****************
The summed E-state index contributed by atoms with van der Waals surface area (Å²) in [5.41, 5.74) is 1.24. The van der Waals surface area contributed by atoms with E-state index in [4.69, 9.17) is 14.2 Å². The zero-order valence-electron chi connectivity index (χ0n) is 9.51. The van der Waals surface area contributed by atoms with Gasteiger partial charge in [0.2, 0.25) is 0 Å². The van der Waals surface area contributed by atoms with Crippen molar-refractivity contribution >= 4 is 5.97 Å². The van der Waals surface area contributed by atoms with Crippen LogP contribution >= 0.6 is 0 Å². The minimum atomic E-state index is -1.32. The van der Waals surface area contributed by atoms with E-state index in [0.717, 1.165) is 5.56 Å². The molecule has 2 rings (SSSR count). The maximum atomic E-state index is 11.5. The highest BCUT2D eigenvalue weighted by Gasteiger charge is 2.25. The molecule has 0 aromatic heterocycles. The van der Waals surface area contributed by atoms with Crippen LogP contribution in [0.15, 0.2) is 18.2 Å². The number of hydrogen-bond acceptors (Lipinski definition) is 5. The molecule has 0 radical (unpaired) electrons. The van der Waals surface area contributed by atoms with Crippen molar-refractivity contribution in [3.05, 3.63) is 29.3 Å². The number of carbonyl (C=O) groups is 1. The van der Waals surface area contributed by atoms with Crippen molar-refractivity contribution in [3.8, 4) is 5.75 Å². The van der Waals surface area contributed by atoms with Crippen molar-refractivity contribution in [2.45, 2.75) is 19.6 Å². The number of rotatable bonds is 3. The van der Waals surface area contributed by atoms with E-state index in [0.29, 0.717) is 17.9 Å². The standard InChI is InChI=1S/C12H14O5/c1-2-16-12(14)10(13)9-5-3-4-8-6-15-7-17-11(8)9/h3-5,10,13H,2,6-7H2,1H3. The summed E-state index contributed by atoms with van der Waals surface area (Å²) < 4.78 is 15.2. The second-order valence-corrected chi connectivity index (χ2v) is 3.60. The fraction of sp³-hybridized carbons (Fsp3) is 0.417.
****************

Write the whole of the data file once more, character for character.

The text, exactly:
The summed E-state index contributed by atoms with van der Waals surface area (Å²) in [5.41, 5.74) is 1.24. The van der Waals surface area contributed by atoms with E-state index in [4.69, 9.17) is 14.2 Å². The zero-order valence-electron chi connectivity index (χ0n) is 9.51. The van der Waals surface area contributed by atoms with Gasteiger partial charge in [0.2, 0.25) is 0 Å². The van der Waals surface area contributed by atoms with Crippen molar-refractivity contribution >= 4 is 5.97 Å². The van der Waals surface area contributed by atoms with Crippen LogP contribution >= 0.6 is 0 Å². The minimum atomic E-state index is -1.32. The van der Waals surface area contributed by atoms with E-state index in [0.717, 1.165) is 5.56 Å². The molecule has 2 rings (SSSR count). The maximum atomic E-state index is 11.5. The highest BCUT2D eigenvalue weighted by Gasteiger charge is 2.25. The molecule has 0 aromatic heterocycles. The van der Waals surface area contributed by atoms with Crippen LogP contribution in [0.15, 0.2) is 18.2 Å². The number of hydrogen-bond acceptors (Lipinski definition) is 5. The molecule has 0 radical (unpaired) electrons. The van der Waals surface area contributed by atoms with Crippen molar-refractivity contribution in [3.05, 3.63) is 29.3 Å². The number of carbonyl (C=O) groups is 1. The van der Waals surface area contributed by atoms with Crippen molar-refractivity contribution in [3.8, 4) is 5.75 Å². The van der Waals surface area contributed by atoms with Crippen molar-refractivity contribution in [2.45, 2.75) is 19.6 Å². The number of rotatable bonds is 3. The van der Waals surface area contributed by atoms with E-state index in [0.29, 0.717) is 17.9 Å². The standard InChI is InChI=1S/C12H14O5/c1-2-16-12(14)10(13)9-5-3-4-8-6-15-7-17-11(8)9/h3-5,10,13H,2,6-7H2,1H3. The summed E-state index contributed by atoms with van der Waals surface area (Å²) < 4.78 is 15.2. The second-order valence-corrected chi connectivity index (χ2v) is 3.60. The fraction of sp³-hybridized carbons (Fsp3) is 0.417.